Recent research has established correlations between stress, anxiety, insomnia and excess body weight and these correlations have significant implications for health. Substantial and prolonged stress and anxiety can cause adverse health effects to the immune function, hormone levels, enzymes and gastrointestinal function. Recently links have been established between chronic stress and obesity [1, 2]. Increased levels of the stress hormone, cortisol, have been correlated to increased eating of high caloric foods and sweets. Additionally, among people who identified themselves as "stress eaters," weight gain tended to increase over time . It is also known that stress worsens insomnia, and insomnia has been linked to overweight and obesity [4, 5]. Among 6,115 people, ages 32–59, comparisons were made between the weights of those who slept for a normal period of time (7–9 hours) and those who slept for shorter or longer periods of time. Those who slept for shorter periods of time than normal were more likely to be obese and those who slept for longer periods of time were less likely to be obese. Those who slept 2–4 hours per night, 5 hours per night or 6 hours per night were respectively 73%, 50% and 23% more likely to be obese. Those who slept for 10 or more hours were 11% less likely to be obese .
Interventions for stress and anxiety range from nutritional support to the use of medications such as benzodiazepines and selective serotonin reuptake inhibitors. Recently a United States Patent (No 6,582,735) was granted for the use of an extract of Magnolia officinalis bark for stress related conditions involving elevated cortisol, such as control of body weight, sleep disturbances and restlessness.
Extracts of Magnolia officinalis bark and its active constituent, honokiol, have been studied in various mouse models that have compared the activity to diazepam (a benzodiazepine anxiolytic used to treat anxiety disorders since the 1960's) [6–8]. The studies found that honokiol had an anxiolytic effect without the common side effects of diazepam (motor dysfunction, sedation or amnesia). The Magnolia officinalis bark extract and an extract of Phellodendron amurense bark were tested in an animal model for stress, the Chick Social Separation Stress Procedure, with positive results . Both extracts reduced distress vocalization and stress-induced analgesia without causing sedation. Berberine, a constituent of the Phellodendron extract, has demonstrated a significant anxiolytic effect in the black and white and the elevated plus maze tests in mice . Berberine has also demonstrated an antidepressant effect in the forced swim test in mice .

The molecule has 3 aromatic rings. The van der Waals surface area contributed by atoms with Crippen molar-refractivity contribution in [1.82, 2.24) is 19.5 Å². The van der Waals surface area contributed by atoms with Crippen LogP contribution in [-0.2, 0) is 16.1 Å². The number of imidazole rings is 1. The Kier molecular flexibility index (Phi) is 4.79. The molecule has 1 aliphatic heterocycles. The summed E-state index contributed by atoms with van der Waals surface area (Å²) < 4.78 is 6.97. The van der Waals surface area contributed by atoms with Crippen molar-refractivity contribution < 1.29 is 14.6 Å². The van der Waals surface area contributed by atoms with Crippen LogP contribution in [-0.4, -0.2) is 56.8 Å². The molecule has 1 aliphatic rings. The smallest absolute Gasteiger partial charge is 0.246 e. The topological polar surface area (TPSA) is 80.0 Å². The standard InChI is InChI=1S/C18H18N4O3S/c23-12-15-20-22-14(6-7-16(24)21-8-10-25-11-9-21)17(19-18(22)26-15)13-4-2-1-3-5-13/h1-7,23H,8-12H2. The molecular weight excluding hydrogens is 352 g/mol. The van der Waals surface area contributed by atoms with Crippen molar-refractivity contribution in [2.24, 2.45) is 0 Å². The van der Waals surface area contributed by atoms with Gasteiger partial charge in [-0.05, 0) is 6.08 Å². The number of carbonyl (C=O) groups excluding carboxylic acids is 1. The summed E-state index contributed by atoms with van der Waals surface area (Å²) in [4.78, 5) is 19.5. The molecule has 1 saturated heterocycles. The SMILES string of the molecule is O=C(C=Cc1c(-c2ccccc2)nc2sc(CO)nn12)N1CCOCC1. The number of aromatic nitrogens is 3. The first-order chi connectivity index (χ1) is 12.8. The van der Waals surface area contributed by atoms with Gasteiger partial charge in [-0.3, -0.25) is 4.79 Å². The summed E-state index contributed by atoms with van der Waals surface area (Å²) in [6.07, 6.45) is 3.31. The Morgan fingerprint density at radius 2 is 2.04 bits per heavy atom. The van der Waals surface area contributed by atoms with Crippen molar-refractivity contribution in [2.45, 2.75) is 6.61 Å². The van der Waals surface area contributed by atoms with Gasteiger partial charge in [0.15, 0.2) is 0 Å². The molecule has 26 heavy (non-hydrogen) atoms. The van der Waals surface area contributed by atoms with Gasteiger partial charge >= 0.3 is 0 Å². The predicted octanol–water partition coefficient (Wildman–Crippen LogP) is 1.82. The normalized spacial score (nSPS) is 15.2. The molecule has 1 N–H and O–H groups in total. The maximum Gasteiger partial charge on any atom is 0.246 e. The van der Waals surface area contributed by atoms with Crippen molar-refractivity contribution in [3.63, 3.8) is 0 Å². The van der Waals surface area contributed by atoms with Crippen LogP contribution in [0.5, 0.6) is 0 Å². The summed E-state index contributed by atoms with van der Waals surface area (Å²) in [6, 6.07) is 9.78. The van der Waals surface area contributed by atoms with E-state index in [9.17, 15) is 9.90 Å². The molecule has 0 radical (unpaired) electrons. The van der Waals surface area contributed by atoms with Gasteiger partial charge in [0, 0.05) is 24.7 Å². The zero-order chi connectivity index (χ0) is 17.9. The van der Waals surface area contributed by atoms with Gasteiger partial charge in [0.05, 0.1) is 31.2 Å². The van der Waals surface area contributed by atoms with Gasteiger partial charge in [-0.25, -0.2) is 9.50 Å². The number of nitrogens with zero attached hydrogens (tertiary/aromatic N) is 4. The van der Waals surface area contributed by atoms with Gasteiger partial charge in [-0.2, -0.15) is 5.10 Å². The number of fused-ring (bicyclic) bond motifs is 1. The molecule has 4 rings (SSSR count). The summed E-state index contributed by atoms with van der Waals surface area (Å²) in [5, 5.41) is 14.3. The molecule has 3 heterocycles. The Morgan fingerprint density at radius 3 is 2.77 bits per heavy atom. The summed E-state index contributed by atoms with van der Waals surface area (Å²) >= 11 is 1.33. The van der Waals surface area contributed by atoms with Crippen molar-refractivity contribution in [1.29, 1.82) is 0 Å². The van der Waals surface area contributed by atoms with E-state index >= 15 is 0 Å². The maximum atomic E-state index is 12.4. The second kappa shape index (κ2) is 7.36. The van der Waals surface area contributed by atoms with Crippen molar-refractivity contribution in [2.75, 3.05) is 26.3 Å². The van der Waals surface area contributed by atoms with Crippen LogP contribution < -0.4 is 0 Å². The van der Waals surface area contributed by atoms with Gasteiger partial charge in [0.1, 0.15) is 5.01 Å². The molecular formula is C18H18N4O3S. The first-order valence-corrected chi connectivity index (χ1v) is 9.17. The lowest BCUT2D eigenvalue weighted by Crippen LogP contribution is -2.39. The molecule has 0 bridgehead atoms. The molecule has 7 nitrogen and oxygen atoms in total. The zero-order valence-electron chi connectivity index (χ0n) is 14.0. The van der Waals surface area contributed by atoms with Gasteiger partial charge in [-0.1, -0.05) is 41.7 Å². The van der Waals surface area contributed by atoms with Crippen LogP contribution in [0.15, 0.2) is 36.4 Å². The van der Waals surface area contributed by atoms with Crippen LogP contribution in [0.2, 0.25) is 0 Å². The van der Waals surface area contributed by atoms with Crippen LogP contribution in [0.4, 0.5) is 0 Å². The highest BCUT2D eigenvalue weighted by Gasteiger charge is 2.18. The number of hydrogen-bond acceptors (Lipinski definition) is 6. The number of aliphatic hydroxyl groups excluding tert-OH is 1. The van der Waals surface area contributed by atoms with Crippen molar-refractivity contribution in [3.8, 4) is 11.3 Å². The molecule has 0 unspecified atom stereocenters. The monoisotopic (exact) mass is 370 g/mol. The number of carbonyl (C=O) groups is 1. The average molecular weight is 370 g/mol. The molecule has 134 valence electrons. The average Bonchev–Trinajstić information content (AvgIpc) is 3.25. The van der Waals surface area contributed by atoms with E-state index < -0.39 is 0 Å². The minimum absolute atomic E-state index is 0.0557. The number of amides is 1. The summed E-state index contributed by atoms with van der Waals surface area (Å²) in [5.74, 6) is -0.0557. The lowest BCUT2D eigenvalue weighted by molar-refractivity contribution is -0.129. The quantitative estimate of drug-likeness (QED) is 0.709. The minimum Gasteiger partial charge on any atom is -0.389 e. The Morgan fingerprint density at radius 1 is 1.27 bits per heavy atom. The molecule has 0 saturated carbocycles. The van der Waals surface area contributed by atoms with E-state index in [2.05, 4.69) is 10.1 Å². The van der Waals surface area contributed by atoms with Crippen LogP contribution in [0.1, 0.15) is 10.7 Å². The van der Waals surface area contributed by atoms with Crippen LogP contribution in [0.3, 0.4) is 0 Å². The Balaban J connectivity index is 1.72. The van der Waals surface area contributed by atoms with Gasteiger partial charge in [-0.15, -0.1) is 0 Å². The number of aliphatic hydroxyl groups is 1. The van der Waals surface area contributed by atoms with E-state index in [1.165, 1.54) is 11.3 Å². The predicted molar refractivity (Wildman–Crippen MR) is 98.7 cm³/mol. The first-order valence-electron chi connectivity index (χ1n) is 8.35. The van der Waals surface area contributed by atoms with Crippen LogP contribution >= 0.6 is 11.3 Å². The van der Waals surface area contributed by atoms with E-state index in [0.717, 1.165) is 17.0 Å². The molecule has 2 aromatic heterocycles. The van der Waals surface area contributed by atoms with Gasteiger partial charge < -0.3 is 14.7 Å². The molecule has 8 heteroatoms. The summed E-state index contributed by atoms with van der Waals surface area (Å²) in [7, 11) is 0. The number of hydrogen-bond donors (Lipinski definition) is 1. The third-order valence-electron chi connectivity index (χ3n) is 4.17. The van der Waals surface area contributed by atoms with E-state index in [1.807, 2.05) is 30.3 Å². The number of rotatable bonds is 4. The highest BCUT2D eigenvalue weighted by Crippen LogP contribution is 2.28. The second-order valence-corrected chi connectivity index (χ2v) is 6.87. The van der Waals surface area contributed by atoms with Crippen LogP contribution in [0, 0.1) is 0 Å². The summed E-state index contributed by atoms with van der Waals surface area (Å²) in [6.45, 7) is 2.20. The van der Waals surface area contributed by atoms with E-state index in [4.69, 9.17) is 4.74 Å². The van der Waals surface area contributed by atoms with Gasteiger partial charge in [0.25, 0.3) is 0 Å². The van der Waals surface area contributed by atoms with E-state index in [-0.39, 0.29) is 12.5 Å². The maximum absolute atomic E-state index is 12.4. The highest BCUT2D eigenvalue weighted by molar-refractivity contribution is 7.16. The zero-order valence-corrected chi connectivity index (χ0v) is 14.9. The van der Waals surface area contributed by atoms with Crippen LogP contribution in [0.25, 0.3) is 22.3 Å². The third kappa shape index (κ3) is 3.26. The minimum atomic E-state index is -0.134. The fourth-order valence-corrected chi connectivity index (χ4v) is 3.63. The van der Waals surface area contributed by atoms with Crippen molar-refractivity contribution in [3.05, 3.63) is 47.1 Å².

The subject of this study, Relora® (Next Pharmaceuticals, Inc, Salinas, CA), is a proprietary dietary supplement formulation consisting of a blend of extracts of Magnolia officinalis bark and Phellodendron amurense bark standardized to honokiol and berberine, respectively.
In previously conducted trials by the study sponsor (unpublished in-house data), Relora has demonstrated some efficacy for reducing perceived anxiety and enhancing feelings of well-being. One study also measured the effects of Relora on salivary cortisol and found that it had some effect on morning cortisol while also raising dehydroandrostenedione levels (DHEA).
The purpose of this study was to conduct a placebo-controlled clinical trial to determine the effects of Relora on anxiety using psychometric questionnaires, cortisol levels and sleep (questionnaires). A part of this study that investigated the effects of Relora on stress-related changes in body weight has previously been published .